Rio bronze medallist's long road to Tokyo

·3-min read

Olympic bronze medallist Anabelle Smith has learned to roll with the punches throughout a tumultuous 14 months of lockdowns, event cancellations and World Cup heartbreak for Australia's elite divers.

Smith will seek to qualify for a third Olympics at this week's selection trials in Sydney, drawing a line under a frustrating stretch in which her hopes of winning another Olympic medal in synchronised three-metre springboard were dashed.

Smith shifted from Melbourne to Adelaide at the end of 2019, mapping out a six-month plan that would ensure she peaked at the Tokyo Olympics.

COVID-19 intervened.

Smith returned home then was among several Victorian divers to relocate to Adelaide in September, via two weeks in hotel quarantine, because "the rest of the country was training as normal and we had to get on with it".

World Cup selection trials were then abruptly halted in Brisbane because of March's snap lockdown, while Diving Australia (DA) opted against sending a team to last month's World Cup in Tokyo.

The World Cup absence means Australia will send seven divers to the Olympics, rather than 12 or 14, while Smith and Maddison Keeney won't take part in the same event they won bronze in at Rio 2016.

"It was really challenging," Smith told AAP.

"I was pretty disappointed.

"But I had to quickly switch my mindset because staying in that negative mindset wasn't going to help.

"I'm relieved the trials are finally happening but also feel confident, well prepared and ready to go.

"I've got no expectations any more of things going to plan. You have to roll with the punches and know that the challenges will keep coming."

DA's board wrestled with its complex World Cup dilemma for numerous reasons.

Talks with the Queensland government about a biosecurity plan that would allow returning divers to train while in hotel quarantine ended when Japan declared yet another state of emergency.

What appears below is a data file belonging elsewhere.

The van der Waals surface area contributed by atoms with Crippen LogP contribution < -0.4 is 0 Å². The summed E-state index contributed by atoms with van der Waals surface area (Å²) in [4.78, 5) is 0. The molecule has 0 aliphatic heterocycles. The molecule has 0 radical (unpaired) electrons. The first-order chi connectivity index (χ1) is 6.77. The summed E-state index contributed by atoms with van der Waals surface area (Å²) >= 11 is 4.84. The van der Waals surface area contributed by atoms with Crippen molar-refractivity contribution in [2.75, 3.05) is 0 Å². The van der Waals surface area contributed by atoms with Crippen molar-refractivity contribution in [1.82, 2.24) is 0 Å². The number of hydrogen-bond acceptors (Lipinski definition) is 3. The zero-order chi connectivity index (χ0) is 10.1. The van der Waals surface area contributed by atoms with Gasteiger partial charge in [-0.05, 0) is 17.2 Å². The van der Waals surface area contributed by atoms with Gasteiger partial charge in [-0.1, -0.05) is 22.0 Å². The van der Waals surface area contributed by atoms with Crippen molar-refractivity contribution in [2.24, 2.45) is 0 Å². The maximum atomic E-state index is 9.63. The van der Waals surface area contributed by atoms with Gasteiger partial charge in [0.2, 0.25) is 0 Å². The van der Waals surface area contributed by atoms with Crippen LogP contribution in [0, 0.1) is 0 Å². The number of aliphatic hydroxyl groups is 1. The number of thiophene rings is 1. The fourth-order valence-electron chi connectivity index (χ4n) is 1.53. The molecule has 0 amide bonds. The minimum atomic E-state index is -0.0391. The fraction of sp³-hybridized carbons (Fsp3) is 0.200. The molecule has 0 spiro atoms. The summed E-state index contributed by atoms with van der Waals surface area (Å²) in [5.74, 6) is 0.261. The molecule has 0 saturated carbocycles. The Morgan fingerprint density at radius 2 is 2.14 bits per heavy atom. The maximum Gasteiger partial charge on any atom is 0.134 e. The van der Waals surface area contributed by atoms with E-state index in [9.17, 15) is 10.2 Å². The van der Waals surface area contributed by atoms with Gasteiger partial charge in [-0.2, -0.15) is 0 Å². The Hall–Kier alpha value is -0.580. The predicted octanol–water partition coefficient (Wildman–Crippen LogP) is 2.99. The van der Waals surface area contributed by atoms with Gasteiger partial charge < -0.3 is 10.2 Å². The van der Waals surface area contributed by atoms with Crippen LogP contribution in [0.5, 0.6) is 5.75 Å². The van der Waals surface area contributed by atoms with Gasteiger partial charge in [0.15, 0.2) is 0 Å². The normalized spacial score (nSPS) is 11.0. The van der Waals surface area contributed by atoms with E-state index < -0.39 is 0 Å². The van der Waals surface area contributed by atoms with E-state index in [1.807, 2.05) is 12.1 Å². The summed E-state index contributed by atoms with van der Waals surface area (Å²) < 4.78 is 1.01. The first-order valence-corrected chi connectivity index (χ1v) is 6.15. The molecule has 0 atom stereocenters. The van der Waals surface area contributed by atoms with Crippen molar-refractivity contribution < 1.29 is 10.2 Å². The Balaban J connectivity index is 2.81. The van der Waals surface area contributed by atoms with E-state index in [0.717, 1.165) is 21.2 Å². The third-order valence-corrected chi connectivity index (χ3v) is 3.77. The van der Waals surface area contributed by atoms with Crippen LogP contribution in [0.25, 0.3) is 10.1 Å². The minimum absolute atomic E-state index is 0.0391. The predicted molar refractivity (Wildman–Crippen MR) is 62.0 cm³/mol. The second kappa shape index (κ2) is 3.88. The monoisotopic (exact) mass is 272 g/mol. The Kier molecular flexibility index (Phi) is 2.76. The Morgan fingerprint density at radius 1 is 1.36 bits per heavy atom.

DA high-performance boss Steve Foley, having been involved in the sport for over 45 years and previously overseing UK and US national programs, admitted missing out on a chance to secure additional quota spots was "tough on everyone, especially the athletes".

"I felt for the board. It was a very, very tough decision," Foley said.

"It wasn't just the COVID risk.

"There's hardly any flights back, so we could have been stranded over there. We were looking at a charter flight but that blows our whole budget.

"Then you're in quarantine for two weeks and can't train. The selection trials are two weeks later, you're suddenly disadvantaged by going to the World Cup."

Foley, who represented Australia at three Olympics, is confident his charges will be competitive in Tokyo despite the suboptimal preparation.

"We know we're medal chances in a couple of events," he said.

"We don't shy away from that.

"We also know we've got no measuring stick. The last time they really competed was 2019 world champs.

"A lot has changed since then."

AUSSIE TOKYO OLYMPICS DIVING TEAM

*Women's 3m (2)

*Women's 10m (2)

*Men's 3m (1)

*Men's 10m (2).

Our goal is to create a safe and engaging place for users to connect over interests and passions. In order to improve our community experience, we are temporarily suspending article commenting